Last night was my first official hammock hang on my DIY hammock! Needless to say, if I ever had any doubts about hammocking, they have all been expelled! As you may be able to tell from the pictures, the materials I used were not exactly ideal; however, I have ordered some better suspension and some material to make a proper tarp, so I hope to have some better gear in the future. But for right now, lets take a look at my first (slightly ghetto) hang:
Temperature Highs of 35º lows of 27º
Hammock DIY Double layered, gathered end hammock. Thanks to diygearsupply.com, Just Jeff's hammocking instructions, and Hancock Fabrics for providing instruction and materials!
Insulation I used a big, cheap sleeping bag unzipped as an underquilt; I actually attached the ends to the ridgeline, which made it almost like a pod. I then stuffed my Slumberjack 30º mummy bag into my 30º military issued jungle bag (part of the Military Modular Sleep System) and used a Grabber All-Weather Blanket as a top quilt. You may think this is a bit overkill, but I just moved to VA from Hawaii, so I am not used to the cold!
Tarp This is where my set up starts to move into the realm of ghetto. I used a big, see-through piece of thin plastic that I believe is supposed to be used for painting. I then attached it to the ground by tying the ends to some unidentifiable cord I found under my bed and secured it to the ground using some stakes I scavenged from a tent. It was loud, but it was proud! And I'm sure had there been any precipitation, I would not have been as soaked as I would have been had I not put it up!
Here is a picture from inside the tarp:
Suspension This is the part where all the experienced hammockers start to cringe! My "ridgeline" consisted of a lovely piece of frayed, slightly torn nylon webbing that I found tangled in a bush two years ago on the Clark Fork River and a piece of very, very stretchy rope of unknown origin that I used to use to tow kayaks. I also used 550 cord, shoe string, and the aforementioned piece of unidentified cord I found under my bed! In case there are any hammockers reading this that are even more beginner than I am, this is not an ideal suspension set up!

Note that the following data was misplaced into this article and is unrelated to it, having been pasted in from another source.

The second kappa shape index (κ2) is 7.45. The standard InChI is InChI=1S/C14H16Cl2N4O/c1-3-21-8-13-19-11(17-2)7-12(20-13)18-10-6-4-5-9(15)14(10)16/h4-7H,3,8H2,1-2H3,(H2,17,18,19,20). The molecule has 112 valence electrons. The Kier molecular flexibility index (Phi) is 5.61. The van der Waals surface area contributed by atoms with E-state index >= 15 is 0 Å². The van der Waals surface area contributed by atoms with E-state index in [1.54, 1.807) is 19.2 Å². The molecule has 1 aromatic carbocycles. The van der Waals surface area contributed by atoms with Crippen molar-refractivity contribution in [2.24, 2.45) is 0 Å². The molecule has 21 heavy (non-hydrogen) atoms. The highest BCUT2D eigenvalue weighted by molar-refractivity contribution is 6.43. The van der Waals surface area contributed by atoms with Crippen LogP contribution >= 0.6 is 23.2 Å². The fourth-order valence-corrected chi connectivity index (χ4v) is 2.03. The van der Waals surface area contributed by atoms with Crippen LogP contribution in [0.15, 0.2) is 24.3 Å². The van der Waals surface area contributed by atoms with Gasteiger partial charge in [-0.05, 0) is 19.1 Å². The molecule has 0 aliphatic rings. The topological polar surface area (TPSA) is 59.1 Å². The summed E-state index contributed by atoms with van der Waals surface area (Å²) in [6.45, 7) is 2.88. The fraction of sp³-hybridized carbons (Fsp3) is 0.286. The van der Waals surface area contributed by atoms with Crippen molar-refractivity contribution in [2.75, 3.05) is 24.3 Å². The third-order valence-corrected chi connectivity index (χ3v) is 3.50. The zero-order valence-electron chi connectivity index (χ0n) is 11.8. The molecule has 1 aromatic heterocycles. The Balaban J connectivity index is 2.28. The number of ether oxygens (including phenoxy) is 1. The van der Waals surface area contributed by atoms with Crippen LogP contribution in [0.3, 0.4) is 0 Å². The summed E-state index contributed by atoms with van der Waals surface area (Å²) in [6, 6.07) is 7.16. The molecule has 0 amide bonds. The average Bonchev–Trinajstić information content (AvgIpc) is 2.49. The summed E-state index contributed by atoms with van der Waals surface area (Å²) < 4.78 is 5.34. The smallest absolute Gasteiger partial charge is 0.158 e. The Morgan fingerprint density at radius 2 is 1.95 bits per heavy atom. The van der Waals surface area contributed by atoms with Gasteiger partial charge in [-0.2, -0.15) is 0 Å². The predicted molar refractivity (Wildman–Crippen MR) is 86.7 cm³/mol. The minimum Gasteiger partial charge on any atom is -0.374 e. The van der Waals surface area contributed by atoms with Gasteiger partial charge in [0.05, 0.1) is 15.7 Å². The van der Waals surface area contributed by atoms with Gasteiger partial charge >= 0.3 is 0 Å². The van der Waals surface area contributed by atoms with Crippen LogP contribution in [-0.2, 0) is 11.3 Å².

Here is a picture of my "suspension":
Although my setup was a little less than ideal, I absolutely enjoyed my first hammocking experience, and I look forward to learning and hangin' a lot more! Here is what I learned from my experience:
1. DIY is loads of fun and a lot easier than I thought! I don't think I've ever even used a sewing machine before, but I was able to quite successfully make a hammock. It is far from perfect, but I am very happy with it! (And besides, who really cares about dimensions and proportionality anyways?)
2. It is possible to hammock in the cold! I know 27º isn't exactly harsh, winter temperatures, but I still thought it was cold enough to make me a little nervous! I was very impressed with how warm I was able to stay in the hammock, and with some better insulation, I think I will be quite comfortable!
3. Wow, condensation, like, actually exists! Even though I had read about condensation, I was still very surprised to find a thin layer of moisture on the underside of my All-Weather blanket. I slept with a balaclava over my mouth (I think I learned that from Shug), and I do think that probably helped collect a bit of condensation.
4. And last, but certainly not least, making hammocks can be lonely; bring a friend!
I'd love to improve on my hammocking experience/design, so if anybody has any comments, criticism, words of wisdom, sarcastic remarks, questions, musings, advice, etc., please feel free to let me know! I do have a couple of questions in particular:
1. I found that I kept sliding down into the middle of my hammock, so that my feet were really close to the whipping at the foot end, but my head was a good 3-4 feet away from the top. Does that mean I have too much sag?
2. I'm sure this is a very simple question, but how do you stay flat in a hammock? I have been trying to lay diagonally in the hammock, but I felt like the center line of the hammock was really tight, and it was making my knees uncomfortable. Does this have to do with the whipping?
There are a lot of people here on Hammock Forum that helped me a lot through their threads and posts, so I'd like to say a big thanks to all of you! Really, you don't know who you are, and I don't remember who you are, but if you have ever said something useful here on hammock forum, thanks for sayin' it!